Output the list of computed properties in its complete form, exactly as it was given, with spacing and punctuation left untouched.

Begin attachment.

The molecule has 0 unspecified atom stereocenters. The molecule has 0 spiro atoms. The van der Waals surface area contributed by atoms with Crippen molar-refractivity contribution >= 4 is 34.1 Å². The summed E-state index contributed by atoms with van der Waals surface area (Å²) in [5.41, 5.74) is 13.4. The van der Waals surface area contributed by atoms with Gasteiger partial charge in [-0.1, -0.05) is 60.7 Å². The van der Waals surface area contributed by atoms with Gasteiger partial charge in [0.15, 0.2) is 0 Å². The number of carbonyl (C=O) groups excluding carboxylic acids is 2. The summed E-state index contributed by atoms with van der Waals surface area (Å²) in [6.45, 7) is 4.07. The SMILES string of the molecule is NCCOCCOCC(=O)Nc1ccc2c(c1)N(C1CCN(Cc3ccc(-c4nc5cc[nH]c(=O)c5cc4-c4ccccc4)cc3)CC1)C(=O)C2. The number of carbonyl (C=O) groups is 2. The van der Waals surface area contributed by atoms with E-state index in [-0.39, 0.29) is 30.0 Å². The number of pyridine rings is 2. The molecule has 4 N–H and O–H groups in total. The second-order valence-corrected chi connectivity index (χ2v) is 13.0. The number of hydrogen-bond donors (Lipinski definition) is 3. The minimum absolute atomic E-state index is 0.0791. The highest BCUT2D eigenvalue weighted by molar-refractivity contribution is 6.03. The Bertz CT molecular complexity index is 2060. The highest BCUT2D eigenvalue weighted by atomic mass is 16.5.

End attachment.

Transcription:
The molecule has 0 unspecified atom stereocenters. The molecule has 0 spiro atoms. The van der Waals surface area contributed by atoms with Crippen molar-refractivity contribution >= 4 is 34.1 Å². The summed E-state index contributed by atoms with van der Waals surface area (Å²) in [5.41, 5.74) is 13.4. The van der Waals surface area contributed by atoms with Gasteiger partial charge in [-0.1, -0.05) is 60.7 Å². The van der Waals surface area contributed by atoms with Gasteiger partial charge in [0.15, 0.2) is 0 Å². The number of carbonyl (C=O) groups excluding carboxylic acids is 2. The summed E-state index contributed by atoms with van der Waals surface area (Å²) in [6.45, 7) is 4.07. The SMILES string of the molecule is NCCOCCOCC(=O)Nc1ccc2c(c1)N(C1CCN(Cc3ccc(-c4nc5cc[nH]c(=O)c5cc4-c4ccccc4)cc3)CC1)C(=O)C2. The number of carbonyl (C=O) groups is 2. The van der Waals surface area contributed by atoms with E-state index in [-0.39, 0.29) is 30.0 Å². The number of pyridine rings is 2. The molecule has 4 N–H and O–H groups in total. The second-order valence-corrected chi connectivity index (χ2v) is 13.0. The number of hydrogen-bond donors (Lipinski definition) is 3. The minimum absolute atomic E-state index is 0.0791. The highest BCUT2D eigenvalue weighted by molar-refractivity contribution is 6.03. The Bertz CT molecular complexity index is 2060. The highest BCUT2D eigenvalue weighted by atomic mass is 16.5.